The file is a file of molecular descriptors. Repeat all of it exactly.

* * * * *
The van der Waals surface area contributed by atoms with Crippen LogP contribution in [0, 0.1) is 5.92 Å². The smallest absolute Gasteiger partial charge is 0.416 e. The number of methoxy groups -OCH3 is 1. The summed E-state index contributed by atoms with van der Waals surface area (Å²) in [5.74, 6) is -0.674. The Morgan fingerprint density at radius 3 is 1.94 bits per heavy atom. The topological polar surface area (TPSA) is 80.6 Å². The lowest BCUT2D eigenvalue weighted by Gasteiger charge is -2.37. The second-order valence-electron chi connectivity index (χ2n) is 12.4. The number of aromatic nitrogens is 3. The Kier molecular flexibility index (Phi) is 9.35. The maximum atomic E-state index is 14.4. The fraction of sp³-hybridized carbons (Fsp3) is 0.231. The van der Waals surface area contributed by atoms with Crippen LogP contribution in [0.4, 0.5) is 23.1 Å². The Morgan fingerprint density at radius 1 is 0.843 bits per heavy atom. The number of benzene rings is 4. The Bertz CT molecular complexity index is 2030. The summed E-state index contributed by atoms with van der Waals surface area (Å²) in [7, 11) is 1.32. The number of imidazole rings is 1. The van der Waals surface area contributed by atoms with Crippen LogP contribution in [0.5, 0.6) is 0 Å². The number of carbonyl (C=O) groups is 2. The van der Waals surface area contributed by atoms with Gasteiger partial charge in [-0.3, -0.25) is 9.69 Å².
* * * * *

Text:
The van der Waals surface area contributed by atoms with Crippen LogP contribution in [0, 0.1) is 5.92 Å². The smallest absolute Gasteiger partial charge is 0.416 e. The number of methoxy groups -OCH3 is 1. The summed E-state index contributed by atoms with van der Waals surface area (Å²) in [5.74, 6) is -0.674. The Morgan fingerprint density at radius 3 is 1.94 bits per heavy atom. The topological polar surface area (TPSA) is 80.6 Å². The lowest BCUT2D eigenvalue weighted by Gasteiger charge is -2.37. The second-order valence-electron chi connectivity index (χ2n) is 12.4. The number of aromatic nitrogens is 3. The Kier molecular flexibility index (Phi) is 9.35. The maximum atomic E-state index is 14.4. The fraction of sp³-hybridized carbons (Fsp3) is 0.231. The van der Waals surface area contributed by atoms with Crippen LogP contribution in [0.4, 0.5) is 23.1 Å². The Morgan fingerprint density at radius 1 is 0.843 bits per heavy atom. The number of benzene rings is 4. The Bertz CT molecular complexity index is 2030. The summed E-state index contributed by atoms with van der Waals surface area (Å²) in [7, 11) is 1.32. The number of imidazole rings is 1. The van der Waals surface area contributed by atoms with Crippen LogP contribution in [0.5, 0.6) is 0 Å². The number of carbonyl (C=O) groups is 2. The van der Waals surface area contributed by atoms with Gasteiger partial charge in [-0.3, -0.25) is 9.69 Å².